Lola did not study art in school, but she sees this absence of classical training as an advantage to her creative process, as it allowed her to take an experimental approach that eventually led to a wholly unique way of creating art. Without being tied to traditional materials or techniques, she has been experimenting for more than two decades with poured resin as a way to create compositions that negotiate a space between total materiality and light. Like many other artists, Lola first used clear resin to add a glossy finish to her collages and paintings. Over time, the paintings disappeared, and the pigments (in this case dyes) entered the resin. The resin itself become the artwork, taking center stage, and holding the colors and forms in its own body.

Resin work is not for the faint of heart. It involves chemicals, catalytic reactions, masks, ventilators, blow torches, and a more or less sterile environment (free of dust, pet hair, or bugs that can get trapped in it before it solidifies). It is also best supported by a strong wooden panel, which means that, with each added layer, the work becomes heavier and  harder to move. Another challenge with the medium is that it changes from moment to moment as the liquid gradually transforms into a solid. As the resin thickens, it can be coaxed and manipulated; spread out, or held in. Timing is critical. To make hard-edged forms, each color has to be tended until the form is more or less stable. Then it needs to be left alone to set before the next color can be added. By the time an artwork is finished, one piece might have up to fifteen different “pours” built up over the course of days or weeks.

Lola’s approach is therefore a dance between two extremes; with intention, control, and perfectionism on the one hand, and spontaneous, surprising outcomes led by intuition on the other. The artist writes:

I begin each piece by choosing the colors I will work with. The colors reflect a feeling but can also impact my emotional state. As I pour, a form begins to appear on the surface and a dialogue begins. The forms speak to me and guide me to create their shape. I start a process of working with the shape as it spreads. This process can take several hours as I alter the edges by wiping the resin, making sure the lines are right. I am a perfectionist,  and I know if a shape or the overall composition is working out.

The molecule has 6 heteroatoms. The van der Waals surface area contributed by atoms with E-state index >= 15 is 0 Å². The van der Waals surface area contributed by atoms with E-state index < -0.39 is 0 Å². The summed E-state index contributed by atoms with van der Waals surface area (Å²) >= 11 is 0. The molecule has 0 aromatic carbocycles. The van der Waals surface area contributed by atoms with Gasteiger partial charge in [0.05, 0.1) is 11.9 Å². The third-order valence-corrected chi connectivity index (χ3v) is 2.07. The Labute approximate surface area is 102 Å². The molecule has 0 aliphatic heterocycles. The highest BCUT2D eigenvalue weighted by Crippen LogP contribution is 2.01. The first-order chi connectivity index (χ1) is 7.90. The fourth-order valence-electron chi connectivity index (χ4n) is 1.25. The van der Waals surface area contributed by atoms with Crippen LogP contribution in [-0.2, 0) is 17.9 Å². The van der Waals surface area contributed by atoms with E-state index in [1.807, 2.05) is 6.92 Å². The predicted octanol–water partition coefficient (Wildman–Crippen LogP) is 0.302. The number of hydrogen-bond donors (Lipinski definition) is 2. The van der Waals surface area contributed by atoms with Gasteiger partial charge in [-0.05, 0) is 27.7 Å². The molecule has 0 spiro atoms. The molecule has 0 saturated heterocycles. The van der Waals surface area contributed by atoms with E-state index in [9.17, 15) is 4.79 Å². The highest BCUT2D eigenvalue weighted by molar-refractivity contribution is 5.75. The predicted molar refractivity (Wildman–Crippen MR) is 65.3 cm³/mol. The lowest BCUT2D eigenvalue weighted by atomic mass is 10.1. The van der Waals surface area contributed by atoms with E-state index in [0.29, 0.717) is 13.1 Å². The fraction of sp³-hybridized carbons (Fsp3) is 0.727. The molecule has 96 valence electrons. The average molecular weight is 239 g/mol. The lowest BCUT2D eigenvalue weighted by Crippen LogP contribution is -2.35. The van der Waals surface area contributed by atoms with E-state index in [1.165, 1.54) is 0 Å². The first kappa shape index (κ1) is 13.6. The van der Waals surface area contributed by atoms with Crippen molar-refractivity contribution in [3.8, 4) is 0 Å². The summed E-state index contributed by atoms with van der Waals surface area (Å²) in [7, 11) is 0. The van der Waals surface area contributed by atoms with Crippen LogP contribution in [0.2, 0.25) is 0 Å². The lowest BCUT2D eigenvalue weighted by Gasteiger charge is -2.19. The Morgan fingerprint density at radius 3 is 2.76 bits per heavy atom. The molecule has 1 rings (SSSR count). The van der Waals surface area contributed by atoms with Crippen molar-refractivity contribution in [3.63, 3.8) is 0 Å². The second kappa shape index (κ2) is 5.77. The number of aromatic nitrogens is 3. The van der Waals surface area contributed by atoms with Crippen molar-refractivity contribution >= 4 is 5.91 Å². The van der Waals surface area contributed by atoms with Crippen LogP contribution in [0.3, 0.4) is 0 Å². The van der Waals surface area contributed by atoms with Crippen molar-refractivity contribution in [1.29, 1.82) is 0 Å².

There is an unspoken language between the forms in a piece one I cannot hear but instead feel. One might say that the surface on which I work is like a stage, and the colorful shapes are like characters in a play acting out a drama. They each have a personality and a trajectory. They interact and engage with one another, as if they were people having conversations, arguments, or making love. It is wonderful to watch!

I am always learning as I go. This is exciting to me. It is a part of my love of experimenting. What will happen next? How will I respond? It is collaborating with the materials, and learning what the materials are revealing to me. There is a speed and a direction in the work. This keeps me focused and occupied. I am always pushing myself, and I find this can be both calming and exhilarating.

Lola’s interest in abstraction was sparked after a visit to a Kandinsky exhibition many years ago in New York, when she realized that color and form alone could carry a work. With their floating forms that are barely distinguishable from the atmospheric ground that surrounds them, some of Lola’s color field pieces nod to Rothko’s influence as well. In contrast, here opaque hard-edge compositions reference Ellsworth Kelly, whose work she has spent time with at the Anderson Collection museum at Stanford.

Lola’s style is both minimal and maximal, but always formal, focusing on the emotional power of color and shape. While she has her own thoughts and feelings about each piece, she also wants to leave the door open for viewers to experience the power of abstract art that makes no reference to the everyday world.  Both her seriousness and her sense of humor come through as she explains this:

At one point, earlier in my artistic career,  I would often use letters and numbers in my collages. I would cover very large surfaces with them. People would always try to read or decode them. They believed that these pieces contained some kind of hidden message or secret meaning that had to be figured out. They didn’t understand that I was seeing the letters as pure form. I loved their shapes, lines and colors. Sometimes people will do the same thing with the abstractions. They look at a piece for a while and say something like, “Wait a minute. I think I see a chicken. Is that a chicken?” No. There’s no chicken in my work. Please don’t go looking for a chicken.


– Danielle Fox, Co-Director, SLATE contemporary gallery, Oakland, 2017